Marx’s argument that labor power alone (and not means of production, including natural resources) is productive of value does not hinge on any case for surplus value production. The opposite is true: Marx’s argument on surplus value production hinges on his argument on value production. In Marx, labor power is alone productive of surplus value because it alone is productive of value. Surplus value is nothing but value beyond a certain threshold—the threshold being determined by the amount of social labor time required to reproduce such labor power. If workers can produce their ability to work, their ability to undertake and guide the production process, their ability to transform the world purposefully, in a fraction of their conscious time, then there is a surplus labor time, which—if employed productively—will translate into a surplus product, which—in a society where goods are produced for sale—will translate into a surplus value.
Keen views the existence of a “surplus” (presumably, the existence of a certain amount of surplus labor time as “represented” in a certain amount of surplus product) as unproblematic or self evident; in his words, a “truism.” Marx doesn’t take such a cavalier attitude, and spends a whole chapter of Capital, volume 1 (chapter 16), nailing this down. There Marx rivets the idea:
“If the labourer wants all his time to produce the necessary means of subsistence for himself and his race, he has no time left in which to work gratis for others. Without a certain degree of productiveness in his labor, he has no such superfluous time at his disposal; without such superfluous time, no surplus labor, and therefore no capitalists, no slave-owners, no feudal lords, in one word, no class of large proprietors.”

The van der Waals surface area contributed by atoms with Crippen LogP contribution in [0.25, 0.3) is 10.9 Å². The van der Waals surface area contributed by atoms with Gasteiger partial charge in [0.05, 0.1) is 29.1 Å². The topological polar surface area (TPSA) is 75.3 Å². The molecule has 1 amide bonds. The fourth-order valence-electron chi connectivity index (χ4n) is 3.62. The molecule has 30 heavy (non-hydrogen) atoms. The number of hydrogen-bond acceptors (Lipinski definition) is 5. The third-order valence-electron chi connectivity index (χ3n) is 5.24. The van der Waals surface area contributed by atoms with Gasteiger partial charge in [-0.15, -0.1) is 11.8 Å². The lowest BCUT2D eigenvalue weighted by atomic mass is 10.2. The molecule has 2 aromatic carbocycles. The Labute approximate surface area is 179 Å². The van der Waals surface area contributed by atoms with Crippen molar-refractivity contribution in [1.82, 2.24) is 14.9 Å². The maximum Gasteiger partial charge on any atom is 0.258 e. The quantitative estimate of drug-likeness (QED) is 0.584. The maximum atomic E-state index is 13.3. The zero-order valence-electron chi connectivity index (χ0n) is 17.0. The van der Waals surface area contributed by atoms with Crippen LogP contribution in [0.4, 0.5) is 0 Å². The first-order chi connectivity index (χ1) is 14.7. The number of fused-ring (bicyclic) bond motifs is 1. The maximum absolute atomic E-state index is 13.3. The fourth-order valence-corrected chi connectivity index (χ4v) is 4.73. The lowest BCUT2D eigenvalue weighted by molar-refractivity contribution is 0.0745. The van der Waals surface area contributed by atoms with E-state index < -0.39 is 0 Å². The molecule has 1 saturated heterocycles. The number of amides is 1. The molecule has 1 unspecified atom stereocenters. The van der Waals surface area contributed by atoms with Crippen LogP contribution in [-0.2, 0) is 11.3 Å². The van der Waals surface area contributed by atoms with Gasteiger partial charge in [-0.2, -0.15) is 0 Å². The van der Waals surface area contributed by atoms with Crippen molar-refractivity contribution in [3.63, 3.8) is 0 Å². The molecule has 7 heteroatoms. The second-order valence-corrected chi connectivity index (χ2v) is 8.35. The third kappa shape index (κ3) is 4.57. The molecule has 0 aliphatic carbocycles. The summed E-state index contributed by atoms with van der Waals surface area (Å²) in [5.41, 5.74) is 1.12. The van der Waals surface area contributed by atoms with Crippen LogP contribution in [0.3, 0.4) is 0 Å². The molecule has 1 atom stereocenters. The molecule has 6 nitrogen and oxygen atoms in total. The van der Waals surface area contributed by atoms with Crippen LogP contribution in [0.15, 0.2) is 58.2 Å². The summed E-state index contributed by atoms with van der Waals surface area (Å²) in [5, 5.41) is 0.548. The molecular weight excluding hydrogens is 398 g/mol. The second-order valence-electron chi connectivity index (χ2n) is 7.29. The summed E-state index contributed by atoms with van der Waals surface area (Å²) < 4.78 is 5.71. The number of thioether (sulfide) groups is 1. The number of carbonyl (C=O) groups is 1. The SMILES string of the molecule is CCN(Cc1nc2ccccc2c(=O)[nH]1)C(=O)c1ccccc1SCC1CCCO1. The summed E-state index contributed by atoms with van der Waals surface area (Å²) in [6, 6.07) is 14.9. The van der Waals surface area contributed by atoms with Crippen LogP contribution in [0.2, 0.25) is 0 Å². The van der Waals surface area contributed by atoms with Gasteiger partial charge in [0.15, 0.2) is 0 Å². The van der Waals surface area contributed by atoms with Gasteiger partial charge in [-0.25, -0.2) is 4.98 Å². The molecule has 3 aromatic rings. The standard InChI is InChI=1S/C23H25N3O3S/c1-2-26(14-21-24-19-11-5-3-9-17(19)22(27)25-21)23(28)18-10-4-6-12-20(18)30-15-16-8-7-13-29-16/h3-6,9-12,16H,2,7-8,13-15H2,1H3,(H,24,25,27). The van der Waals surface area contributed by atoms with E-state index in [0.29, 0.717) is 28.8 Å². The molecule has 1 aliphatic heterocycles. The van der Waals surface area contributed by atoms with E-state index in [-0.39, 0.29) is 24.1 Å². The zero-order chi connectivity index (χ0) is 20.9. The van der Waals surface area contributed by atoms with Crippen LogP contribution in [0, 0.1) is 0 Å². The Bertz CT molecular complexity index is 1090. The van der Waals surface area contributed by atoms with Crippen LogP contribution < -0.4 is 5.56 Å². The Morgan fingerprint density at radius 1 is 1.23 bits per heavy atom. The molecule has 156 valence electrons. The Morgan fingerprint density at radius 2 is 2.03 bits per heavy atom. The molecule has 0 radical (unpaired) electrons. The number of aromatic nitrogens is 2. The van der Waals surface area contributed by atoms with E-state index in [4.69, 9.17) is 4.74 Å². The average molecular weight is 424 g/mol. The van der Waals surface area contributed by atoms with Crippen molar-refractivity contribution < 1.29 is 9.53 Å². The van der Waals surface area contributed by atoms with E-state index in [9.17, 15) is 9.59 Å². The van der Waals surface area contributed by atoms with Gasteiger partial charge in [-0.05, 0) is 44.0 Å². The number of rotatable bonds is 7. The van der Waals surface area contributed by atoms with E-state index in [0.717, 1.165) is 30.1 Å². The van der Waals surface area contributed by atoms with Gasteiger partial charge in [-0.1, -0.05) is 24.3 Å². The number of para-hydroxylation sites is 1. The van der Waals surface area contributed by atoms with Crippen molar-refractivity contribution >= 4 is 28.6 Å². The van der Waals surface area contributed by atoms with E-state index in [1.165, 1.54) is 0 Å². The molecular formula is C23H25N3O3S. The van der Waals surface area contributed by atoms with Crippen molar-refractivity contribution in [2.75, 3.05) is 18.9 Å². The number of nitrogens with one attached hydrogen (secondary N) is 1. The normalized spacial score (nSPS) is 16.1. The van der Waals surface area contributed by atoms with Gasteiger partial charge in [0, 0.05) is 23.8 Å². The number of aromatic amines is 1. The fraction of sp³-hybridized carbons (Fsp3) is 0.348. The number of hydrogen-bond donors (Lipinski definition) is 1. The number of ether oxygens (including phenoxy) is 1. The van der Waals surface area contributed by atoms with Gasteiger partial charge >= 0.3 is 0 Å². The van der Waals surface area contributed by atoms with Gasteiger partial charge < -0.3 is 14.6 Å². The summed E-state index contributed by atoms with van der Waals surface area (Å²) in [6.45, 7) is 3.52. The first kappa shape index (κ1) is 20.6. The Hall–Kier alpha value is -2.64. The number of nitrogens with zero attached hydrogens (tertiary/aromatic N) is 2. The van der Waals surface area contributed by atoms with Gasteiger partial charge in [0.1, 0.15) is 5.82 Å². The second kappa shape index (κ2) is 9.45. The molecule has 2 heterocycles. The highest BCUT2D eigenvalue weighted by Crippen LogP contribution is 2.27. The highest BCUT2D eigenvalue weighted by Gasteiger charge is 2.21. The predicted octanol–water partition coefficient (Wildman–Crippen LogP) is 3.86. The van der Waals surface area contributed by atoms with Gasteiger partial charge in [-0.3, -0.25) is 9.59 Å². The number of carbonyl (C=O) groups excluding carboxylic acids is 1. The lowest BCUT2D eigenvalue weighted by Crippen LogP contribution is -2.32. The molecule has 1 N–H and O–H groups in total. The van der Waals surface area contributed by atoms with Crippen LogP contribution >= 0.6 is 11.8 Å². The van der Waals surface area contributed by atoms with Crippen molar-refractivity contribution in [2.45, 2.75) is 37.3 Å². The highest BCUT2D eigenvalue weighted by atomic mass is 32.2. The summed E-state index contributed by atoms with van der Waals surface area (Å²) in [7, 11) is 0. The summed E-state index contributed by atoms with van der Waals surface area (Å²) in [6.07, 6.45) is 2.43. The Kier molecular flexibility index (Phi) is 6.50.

Keen seems to believe that, if Marx’s description of how surplus value is produced is inconsistent, then his labor theory of value falls apart. But the seeming inconsistency that Keen alleges in Marx would not affect Marx’s notion that only labor power is productive of value, because such inconsistency would refer to the distinction between value and surplus value, a quantitative distinction, and not to the distinction between value and use value, which is a qualitative distinction.
As important as the distinction between value and surplus value is—and it is a distinction that allows us to separate simple commodity production from capitalist production proper, the distinction between value and use value and, therefore, the notion of labor power alone as productive of value, is even more fundamental. Such distinction (between use value and value) is based on the distinction between (1) the productive power of labor as the ultimate resource that any society has in its quest to reproduce itself, and (2) the specific social structures in which such productive power may be deployed.
All forms of a society’s wealth, in their rich heterogeneity, be it the productive or the consumptive wealth of society, either in their human or non-human modalities, derive their places and roles in social life from their socially-validated significance to the needs, passions, and powers of individuals. In a society in which the productive wealth of society is privately held by individuals, in which–therefore–society’s labor activity exists as fragmented into private and independent activities, in which–therefore–the social division of labor is bridged through the exchange among individuals of privately-held pieces of wealth (commodities), such socially-validated significance takes the form of commodity valuation.